Thursday, May 21, 1998 Published at 12:23 GMT 13:23 UK
No camp rejects Blair campaign
No campaigners hope people will join their bandwagon
Supporters of the No campaign in Northern Ireland have urged voters not to be swayed by promises from the UK Prime Minister, Tony Blair, who has been visiting the province to campaign for a Yes vote.
The Deputy Leader of the Democratic Unionist Party, Peter Robinson, rejected Mr Blair's pledge that anyone who uses or threatens violence will be thrown out of the proposed assembly.
The UK Unionist leader, Robert McCartney, said the public should not be persuaded to support the Good Friday agreement by any last minute pledges or reassurances from Mr Blair.
Mr McCartney said voters would be voting purely on the agreement and not on pledges made by Mr Blair.
"We will not be voting on anything outside this agreement - not letters of support, not promised legislation, not pledges by the prime minister."
He said the agreement was a multi-party document which could not be altered unilaterally by any party or anyone, including Mr Blair.
"The questions of prisoners, policemen and the other emotional ones are only part of it. There are very large constitutional issues here which have slipped down the scale this last day or two.
"Some people seem to be implying because they haven_t been mentioned we have forgotten them. They are still very much to the forefront of our concern."
Voters in towns which were visited on Wednesday evening by high profile Yes campaigners also voiced their opposition.
One woman in Coleraine, which is in Mr Ross's constituency, said she is planning to vote No, despite Mr Blair's visit there.
She said: "Unless we are told the terrorists will be dealt with I think most people here will vote No. We don't want our country run by terrorists from either side.
"People here don't give a damn about Tony Blair coming to visit. People just want to be left alone without interference from Britain or America."
No vote finds backing
Support for the No campaign was also voiced by Betty Harrison from Bangor, County Down, which was visited by the Conservative leader, William Hague.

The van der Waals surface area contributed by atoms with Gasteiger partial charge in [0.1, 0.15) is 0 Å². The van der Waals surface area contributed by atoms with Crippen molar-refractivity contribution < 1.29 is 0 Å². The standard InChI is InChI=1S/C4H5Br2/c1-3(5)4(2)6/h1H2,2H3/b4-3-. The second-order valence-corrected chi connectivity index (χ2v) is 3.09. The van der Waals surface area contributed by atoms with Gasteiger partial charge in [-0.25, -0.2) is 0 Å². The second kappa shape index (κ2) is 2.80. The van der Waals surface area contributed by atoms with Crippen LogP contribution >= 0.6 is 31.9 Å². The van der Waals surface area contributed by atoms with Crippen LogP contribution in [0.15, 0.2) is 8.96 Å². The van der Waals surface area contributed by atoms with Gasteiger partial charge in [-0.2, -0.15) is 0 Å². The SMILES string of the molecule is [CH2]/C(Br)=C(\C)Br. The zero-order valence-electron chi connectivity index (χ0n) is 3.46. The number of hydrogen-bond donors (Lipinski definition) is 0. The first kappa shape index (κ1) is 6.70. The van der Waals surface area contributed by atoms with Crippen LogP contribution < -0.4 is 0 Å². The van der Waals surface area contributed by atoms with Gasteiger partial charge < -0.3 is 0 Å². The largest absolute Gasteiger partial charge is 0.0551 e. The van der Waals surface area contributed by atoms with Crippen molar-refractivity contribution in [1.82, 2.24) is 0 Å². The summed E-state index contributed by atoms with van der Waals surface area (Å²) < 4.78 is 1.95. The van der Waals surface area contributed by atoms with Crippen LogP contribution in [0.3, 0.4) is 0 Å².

She said: "My husband was in the Royal Marines during the war. He used to say, wherever you go if you see the Union Jack flying it's for freedom. I just think we'll have far less of a say in the running of our country if this agreement goes through."
Her views were echoed by fellow resident Beatrice Grey: "I don't want an all Ireland - I'm British and I want to remain ruled by the British. Don't get me wrong, I like the people in the south - I've been there on holiday. But we are British people here and we want to stay that way," she said.
The local Conservative association in Bangor, which is in Mr McCartney's constituency, also said they opposed the agreement despite the visit of their leader.
"It's a dreadful deal. It's undemocratic, immoral and it's not going to deliver peace," said association chairman Leonard Fee.
"Personally I don't understand how, with the Conservative party's history, he can advance this document. It flies in the face of everything the Conservative party has been building."
Mr Hague was philosophical about the opposition from the association. "I'm not a dictator. They are entitled to their views," he said.
On Wednesday the head of the DUP, Rev Ian Paisley, said the No campaign did not trust the government. He said they would be putting their own seal on all 1,228 ballot boxes to be used in the referendum.
"They've stooped to every dirty trick in the book. We are even going to sit and watch them all night to make sure there is no nonsense. There will be no skullduggery," he said.